Type Of FundingGrant - Aust Non Government
Category3AFG
UONY

Exploring the experience of post stroke depression in community dwelling stroke survivors; a mixed methods study$3,000

Funding body: National Stroke Foundation

Funding bodyNational Stroke Foundation
Project TeamMiss Alexandra Dickson, Ms Jennifer White, Mrs Jodie Marquez
SchemeHonours Grant
RoleInvestigator
Funding Start2012
Funding Finish2012
GNoG1200732
Type Of FundingGrant - Aust Non Government
Category3AFG
UONY

European Stroke Conference, Lisboa Congress Centre, 22 25 May 2012$1,500

Funding body: University of Newcastle - Faculty of Health and Medicine

Funding bodyUniversity of Newcastle - Faculty of Health and Medicine
Project TeamMrs Jodie Marquez
SchemeTravel Grant
RoleLead
Funding Start2012
Funding Finish2012
GNoG1200501
Type Of FundingInternal
CategoryINTE
UONY

20111 grants / $9,500

Transcranial Direct Current Stimulation (tDCS): The potential to improve stroke recovery$9,500

Funding body: University of Newcastle

Funding bodyUniversity of Newcastle
Project TeamMrs Jodie Marquez, Professor Mark Parsons, Associate Professor Frini Karayanidis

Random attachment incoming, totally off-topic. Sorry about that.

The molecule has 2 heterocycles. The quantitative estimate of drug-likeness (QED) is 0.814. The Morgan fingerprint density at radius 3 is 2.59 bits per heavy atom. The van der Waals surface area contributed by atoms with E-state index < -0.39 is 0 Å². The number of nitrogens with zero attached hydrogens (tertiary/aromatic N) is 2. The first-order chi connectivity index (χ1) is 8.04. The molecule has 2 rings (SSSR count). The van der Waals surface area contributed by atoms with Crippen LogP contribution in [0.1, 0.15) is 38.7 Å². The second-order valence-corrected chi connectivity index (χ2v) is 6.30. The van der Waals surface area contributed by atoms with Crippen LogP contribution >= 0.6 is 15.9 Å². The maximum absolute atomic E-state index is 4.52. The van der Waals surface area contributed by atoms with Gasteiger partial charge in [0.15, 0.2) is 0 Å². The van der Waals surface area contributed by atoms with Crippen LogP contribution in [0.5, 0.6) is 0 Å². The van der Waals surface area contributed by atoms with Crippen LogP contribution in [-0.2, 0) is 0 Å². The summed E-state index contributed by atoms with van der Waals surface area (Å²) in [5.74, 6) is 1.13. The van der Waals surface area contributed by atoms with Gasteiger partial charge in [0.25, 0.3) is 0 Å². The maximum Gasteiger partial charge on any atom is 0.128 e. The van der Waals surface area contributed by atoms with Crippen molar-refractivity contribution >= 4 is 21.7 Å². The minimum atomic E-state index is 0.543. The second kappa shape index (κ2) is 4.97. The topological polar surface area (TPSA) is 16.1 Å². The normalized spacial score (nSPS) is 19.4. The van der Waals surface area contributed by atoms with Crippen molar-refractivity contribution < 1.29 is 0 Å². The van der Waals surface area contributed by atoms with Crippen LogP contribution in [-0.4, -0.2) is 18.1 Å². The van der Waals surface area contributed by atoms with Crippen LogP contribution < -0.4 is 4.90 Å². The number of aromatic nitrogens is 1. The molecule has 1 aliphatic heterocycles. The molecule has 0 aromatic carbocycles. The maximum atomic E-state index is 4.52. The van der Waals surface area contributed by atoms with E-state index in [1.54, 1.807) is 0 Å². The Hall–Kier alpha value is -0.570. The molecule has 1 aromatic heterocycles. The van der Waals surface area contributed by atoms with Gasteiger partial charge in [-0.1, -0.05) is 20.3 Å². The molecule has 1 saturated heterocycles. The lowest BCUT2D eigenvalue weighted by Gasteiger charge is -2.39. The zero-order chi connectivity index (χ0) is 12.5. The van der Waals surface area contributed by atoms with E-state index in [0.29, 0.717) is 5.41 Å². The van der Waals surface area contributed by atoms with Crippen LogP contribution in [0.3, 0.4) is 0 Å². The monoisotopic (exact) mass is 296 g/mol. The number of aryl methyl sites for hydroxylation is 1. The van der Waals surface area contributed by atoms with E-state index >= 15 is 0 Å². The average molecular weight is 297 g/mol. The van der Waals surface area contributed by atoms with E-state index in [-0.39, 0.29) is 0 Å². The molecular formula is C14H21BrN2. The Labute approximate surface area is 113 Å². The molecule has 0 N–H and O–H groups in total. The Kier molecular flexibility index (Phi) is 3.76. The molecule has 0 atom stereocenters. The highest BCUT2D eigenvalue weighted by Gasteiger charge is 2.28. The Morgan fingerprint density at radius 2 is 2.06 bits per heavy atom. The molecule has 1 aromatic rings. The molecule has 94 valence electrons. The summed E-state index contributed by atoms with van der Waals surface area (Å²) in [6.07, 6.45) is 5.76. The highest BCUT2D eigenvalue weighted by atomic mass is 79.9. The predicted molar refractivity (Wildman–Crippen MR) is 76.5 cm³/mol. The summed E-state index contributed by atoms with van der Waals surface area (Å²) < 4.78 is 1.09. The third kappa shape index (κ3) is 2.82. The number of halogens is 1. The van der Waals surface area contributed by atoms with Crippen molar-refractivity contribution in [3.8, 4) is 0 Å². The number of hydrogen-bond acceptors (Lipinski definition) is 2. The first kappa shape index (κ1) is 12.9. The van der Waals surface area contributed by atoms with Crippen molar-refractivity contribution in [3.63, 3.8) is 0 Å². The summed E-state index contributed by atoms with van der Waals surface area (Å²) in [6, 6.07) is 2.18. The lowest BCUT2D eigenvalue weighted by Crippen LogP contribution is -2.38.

SchemeEarly Career Researcher Grant
RoleLead
Funding Start2011
Funding Finish2011
GNoG1000942
Type Of FundingInternal
CategoryINTE
UONY

20101 grants / $6,500

Transcranial Direct Current Stimulation (tDCS): The potential to improve stroke recovery$6,500

Funding body: University of Newcastle

Funding bodyUniversity of Newcastle
Project TeamMrs Jodie Marquez
SchemeEarly Career Researcher (Equipment) Grant
RoleLead
Funding Start2010
Funding Finish2010
GNoG1001072
Type Of FundingInternal
CategoryINTE
UONY
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Research Supervision

Past Supervision

YearResearch Title / Program / Supervisor Type
2014The Berg Balance Scale - Determining its Usefulness in the Elderly
Occupational Health & Safety, Faculty of Health and Medicine
Co-Supervisor
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Mrs Jodie Marquez

Position

Lecturer
School of Health Sciences
Faculty of Health and Medicine

Focus area

Physiotherapy

Contact Details

Emailjodie.marquez@newcastle.edu.au
Phone(02) 4921 2041

Office

RoomHC20
BuildingHunter Building
LocationCallaghan
University Drive
Callaghan, NSW 2308
Australia